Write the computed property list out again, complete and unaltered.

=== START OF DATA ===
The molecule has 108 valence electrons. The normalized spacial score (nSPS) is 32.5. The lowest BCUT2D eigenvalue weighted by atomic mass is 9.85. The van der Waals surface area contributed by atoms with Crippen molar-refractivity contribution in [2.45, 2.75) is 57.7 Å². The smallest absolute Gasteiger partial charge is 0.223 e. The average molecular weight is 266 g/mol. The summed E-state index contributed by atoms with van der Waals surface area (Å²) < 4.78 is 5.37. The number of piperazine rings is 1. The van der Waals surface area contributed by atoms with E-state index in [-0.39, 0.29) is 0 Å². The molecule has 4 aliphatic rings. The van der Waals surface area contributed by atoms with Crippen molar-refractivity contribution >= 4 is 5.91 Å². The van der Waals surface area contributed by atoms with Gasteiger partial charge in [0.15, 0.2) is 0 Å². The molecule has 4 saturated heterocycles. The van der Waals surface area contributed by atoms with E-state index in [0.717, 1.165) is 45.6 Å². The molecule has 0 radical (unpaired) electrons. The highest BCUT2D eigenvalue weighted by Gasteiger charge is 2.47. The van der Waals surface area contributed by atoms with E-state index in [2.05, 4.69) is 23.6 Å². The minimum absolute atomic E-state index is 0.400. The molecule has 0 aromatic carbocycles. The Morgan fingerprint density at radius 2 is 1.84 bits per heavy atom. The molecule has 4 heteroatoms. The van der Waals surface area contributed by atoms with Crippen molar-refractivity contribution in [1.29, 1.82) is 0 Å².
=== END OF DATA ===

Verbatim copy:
The molecule has 108 valence electrons. The normalized spacial score (nSPS) is 32.5. The lowest BCUT2D eigenvalue weighted by atomic mass is 9.85. The van der Waals surface area contributed by atoms with Crippen molar-refractivity contribution in [2.45, 2.75) is 57.7 Å². The smallest absolute Gasteiger partial charge is 0.223 e. The average molecular weight is 266 g/mol. The summed E-state index contributed by atoms with van der Waals surface area (Å²) < 4.78 is 5.37. The number of piperazine rings is 1. The van der Waals surface area contributed by atoms with E-state index in [-0.39, 0.29) is 0 Å². The molecule has 4 aliphatic rings. The van der Waals surface area contributed by atoms with Crippen molar-refractivity contribution >= 4 is 5.91 Å². The van der Waals surface area contributed by atoms with Gasteiger partial charge in [0.15, 0.2) is 0 Å². The molecule has 4 saturated heterocycles. The van der Waals surface area contributed by atoms with E-state index in [0.717, 1.165) is 45.6 Å². The molecule has 0 radical (unpaired) electrons. The highest BCUT2D eigenvalue weighted by Gasteiger charge is 2.47. The van der Waals surface area contributed by atoms with E-state index in [2.05, 4.69) is 23.6 Å². The minimum absolute atomic E-state index is 0.400. The molecule has 0 aromatic carbocycles. The Morgan fingerprint density at radius 2 is 1.84 bits per heavy atom. The molecule has 4 heteroatoms. The van der Waals surface area contributed by atoms with Crippen molar-refractivity contribution in [1.29, 1.82) is 0 Å².